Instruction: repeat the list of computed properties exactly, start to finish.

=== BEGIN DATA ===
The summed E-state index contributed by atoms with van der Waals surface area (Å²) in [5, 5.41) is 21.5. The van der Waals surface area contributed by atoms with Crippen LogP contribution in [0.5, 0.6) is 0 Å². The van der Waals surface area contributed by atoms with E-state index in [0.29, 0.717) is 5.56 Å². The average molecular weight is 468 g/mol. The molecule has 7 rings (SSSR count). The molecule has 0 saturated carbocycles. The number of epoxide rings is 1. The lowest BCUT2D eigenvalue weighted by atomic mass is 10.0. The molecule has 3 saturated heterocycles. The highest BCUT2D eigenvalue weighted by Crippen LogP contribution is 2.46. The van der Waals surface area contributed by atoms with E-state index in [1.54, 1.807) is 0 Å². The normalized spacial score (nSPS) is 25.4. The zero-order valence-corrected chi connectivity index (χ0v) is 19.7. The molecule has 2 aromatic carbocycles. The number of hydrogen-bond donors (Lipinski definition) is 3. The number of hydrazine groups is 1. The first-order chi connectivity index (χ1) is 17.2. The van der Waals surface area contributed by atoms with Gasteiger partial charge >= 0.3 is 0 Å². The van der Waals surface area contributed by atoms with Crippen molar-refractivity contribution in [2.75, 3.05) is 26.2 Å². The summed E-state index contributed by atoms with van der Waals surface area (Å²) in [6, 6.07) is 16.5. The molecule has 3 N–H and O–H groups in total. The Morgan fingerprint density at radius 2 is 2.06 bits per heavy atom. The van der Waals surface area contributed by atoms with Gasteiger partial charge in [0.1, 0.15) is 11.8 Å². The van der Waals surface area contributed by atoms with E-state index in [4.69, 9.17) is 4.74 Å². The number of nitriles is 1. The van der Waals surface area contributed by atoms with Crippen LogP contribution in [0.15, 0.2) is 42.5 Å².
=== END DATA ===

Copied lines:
The summed E-state index contributed by atoms with van der Waals surface area (Å²) in [5, 5.41) is 21.5. The van der Waals surface area contributed by atoms with Crippen LogP contribution in [0.5, 0.6) is 0 Å². The van der Waals surface area contributed by atoms with E-state index in [0.29, 0.717) is 5.56 Å². The average molecular weight is 468 g/mol. The molecule has 7 rings (SSSR count). The molecule has 0 saturated carbocycles. The number of epoxide rings is 1. The lowest BCUT2D eigenvalue weighted by atomic mass is 10.0. The molecule has 3 saturated heterocycles. The highest BCUT2D eigenvalue weighted by Crippen LogP contribution is 2.46. The van der Waals surface area contributed by atoms with E-state index in [1.54, 1.807) is 0 Å². The normalized spacial score (nSPS) is 25.4. The zero-order valence-corrected chi connectivity index (χ0v) is 19.7. The molecule has 2 aromatic carbocycles. The number of hydrogen-bond donors (Lipinski definition) is 3. The number of hydrazine groups is 1. The first-order chi connectivity index (χ1) is 17.2. The van der Waals surface area contributed by atoms with Gasteiger partial charge >= 0.3 is 0 Å². The van der Waals surface area contributed by atoms with Crippen molar-refractivity contribution in [2.75, 3.05) is 26.2 Å². The summed E-state index contributed by atoms with van der Waals surface area (Å²) in [6, 6.07) is 16.5. The molecule has 3 N–H and O–H groups in total. The Morgan fingerprint density at radius 2 is 2.06 bits per heavy atom. The van der Waals surface area contributed by atoms with Gasteiger partial charge in [0.1, 0.15) is 11.8 Å². The van der Waals surface area contributed by atoms with E-state index in [4.69, 9.17) is 4.74 Å². The number of nitriles is 1. The van der Waals surface area contributed by atoms with Crippen LogP contribution in [0.15, 0.2) is 42.5 Å².